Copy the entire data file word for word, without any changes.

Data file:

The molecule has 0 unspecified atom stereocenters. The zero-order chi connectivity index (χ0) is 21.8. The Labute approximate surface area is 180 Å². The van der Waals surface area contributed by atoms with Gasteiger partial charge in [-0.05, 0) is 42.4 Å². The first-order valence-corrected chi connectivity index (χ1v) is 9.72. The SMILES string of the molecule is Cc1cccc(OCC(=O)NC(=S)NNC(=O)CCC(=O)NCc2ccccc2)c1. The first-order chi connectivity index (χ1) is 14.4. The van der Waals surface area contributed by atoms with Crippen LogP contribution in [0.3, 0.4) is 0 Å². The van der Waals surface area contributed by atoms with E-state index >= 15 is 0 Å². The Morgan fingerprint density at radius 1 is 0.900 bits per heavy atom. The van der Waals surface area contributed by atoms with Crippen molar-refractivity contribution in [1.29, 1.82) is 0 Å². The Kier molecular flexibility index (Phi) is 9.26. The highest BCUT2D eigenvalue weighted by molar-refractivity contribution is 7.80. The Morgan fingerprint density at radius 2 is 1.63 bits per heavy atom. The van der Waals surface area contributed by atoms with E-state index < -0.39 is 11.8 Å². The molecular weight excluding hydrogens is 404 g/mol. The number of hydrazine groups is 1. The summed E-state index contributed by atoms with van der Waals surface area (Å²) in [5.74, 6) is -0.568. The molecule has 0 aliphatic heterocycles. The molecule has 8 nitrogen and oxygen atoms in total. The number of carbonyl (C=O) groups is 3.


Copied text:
The molecule has 0 unspecified atom stereocenters. The zero-order chi connectivity index (χ0) is 21.8. The Labute approximate surface area is 180 Å². The van der Waals surface area contributed by atoms with Gasteiger partial charge in [-0.05, 0) is 42.4 Å². The first-order valence-corrected chi connectivity index (χ1v) is 9.72. The SMILES string of the molecule is Cc1cccc(OCC(=O)NC(=S)NNC(=O)CCC(=O)NCc2ccccc2)c1. The first-order chi connectivity index (χ1) is 14.4. The van der Waals surface area contributed by atoms with Crippen LogP contribution in [0.3, 0.4) is 0 Å². The van der Waals surface area contributed by atoms with E-state index >= 15 is 0 Å². The Morgan fingerprint density at radius 1 is 0.900 bits per heavy atom. The van der Waals surface area contributed by atoms with Crippen molar-refractivity contribution in [1.29, 1.82) is 0 Å². The Kier molecular flexibility index (Phi) is 9.26. The highest BCUT2D eigenvalue weighted by molar-refractivity contribution is 7.80. The Morgan fingerprint density at radius 2 is 1.63 bits per heavy atom. The van der Waals surface area contributed by atoms with E-state index < -0.39 is 11.8 Å². The molecular weight excluding hydrogens is 404 g/mol. The number of hydrazine groups is 1. The summed E-state index contributed by atoms with van der Waals surface area (Å²) in [5.74, 6) is -0.568. The molecule has 0 aliphatic heterocycles. The molecule has 8 nitrogen and oxygen atoms in total. The number of carbonyl (C=O) groups is 3.